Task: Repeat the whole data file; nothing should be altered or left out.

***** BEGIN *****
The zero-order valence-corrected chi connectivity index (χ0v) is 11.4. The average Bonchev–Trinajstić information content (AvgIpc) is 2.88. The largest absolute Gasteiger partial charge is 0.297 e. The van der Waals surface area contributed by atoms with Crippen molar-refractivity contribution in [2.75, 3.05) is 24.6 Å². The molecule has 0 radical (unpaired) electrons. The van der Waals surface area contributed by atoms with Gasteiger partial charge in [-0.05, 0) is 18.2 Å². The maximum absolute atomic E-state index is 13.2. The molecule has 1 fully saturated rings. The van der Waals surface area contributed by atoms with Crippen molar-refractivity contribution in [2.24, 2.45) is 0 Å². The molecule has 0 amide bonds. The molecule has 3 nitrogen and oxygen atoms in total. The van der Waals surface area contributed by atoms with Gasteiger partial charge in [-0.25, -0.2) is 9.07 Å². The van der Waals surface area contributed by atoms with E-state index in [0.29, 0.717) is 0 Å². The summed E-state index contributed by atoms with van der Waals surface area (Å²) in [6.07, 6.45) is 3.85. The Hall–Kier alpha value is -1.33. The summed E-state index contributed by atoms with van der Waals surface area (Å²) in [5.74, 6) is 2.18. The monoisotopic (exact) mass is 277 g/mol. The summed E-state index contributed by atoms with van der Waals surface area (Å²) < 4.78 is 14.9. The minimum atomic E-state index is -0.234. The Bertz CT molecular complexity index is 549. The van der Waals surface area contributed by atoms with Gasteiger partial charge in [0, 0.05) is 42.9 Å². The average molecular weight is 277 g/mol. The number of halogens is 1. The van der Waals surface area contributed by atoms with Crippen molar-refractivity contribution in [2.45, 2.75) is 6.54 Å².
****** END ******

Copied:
The zero-order valence-corrected chi connectivity index (χ0v) is 11.4. The average Bonchev–Trinajstić information content (AvgIpc) is 2.88. The largest absolute Gasteiger partial charge is 0.297 e. The van der Waals surface area contributed by atoms with Crippen molar-refractivity contribution in [2.75, 3.05) is 24.6 Å². The molecule has 0 radical (unpaired) electrons. The van der Waals surface area contributed by atoms with Gasteiger partial charge in [-0.05, 0) is 18.2 Å². The maximum absolute atomic E-state index is 13.2. The molecule has 1 fully saturated rings. The van der Waals surface area contributed by atoms with Crippen molar-refractivity contribution in [2.24, 2.45) is 0 Å². The molecule has 0 amide bonds. The molecule has 3 nitrogen and oxygen atoms in total. The van der Waals surface area contributed by atoms with Gasteiger partial charge in [-0.25, -0.2) is 9.07 Å². The van der Waals surface area contributed by atoms with E-state index in [0.29, 0.717) is 0 Å². The summed E-state index contributed by atoms with van der Waals surface area (Å²) in [6.07, 6.45) is 3.85. The Hall–Kier alpha value is -1.33. The summed E-state index contributed by atoms with van der Waals surface area (Å²) in [5.74, 6) is 2.18. The monoisotopic (exact) mass is 277 g/mol. The summed E-state index contributed by atoms with van der Waals surface area (Å²) < 4.78 is 14.9. The minimum atomic E-state index is -0.234. The Bertz CT molecular complexity index is 549. The van der Waals surface area contributed by atoms with Gasteiger partial charge in [0, 0.05) is 42.9 Å². The average molecular weight is 277 g/mol. The number of halogens is 1. The van der Waals surface area contributed by atoms with Crippen molar-refractivity contribution in [2.45, 2.75) is 6.54 Å².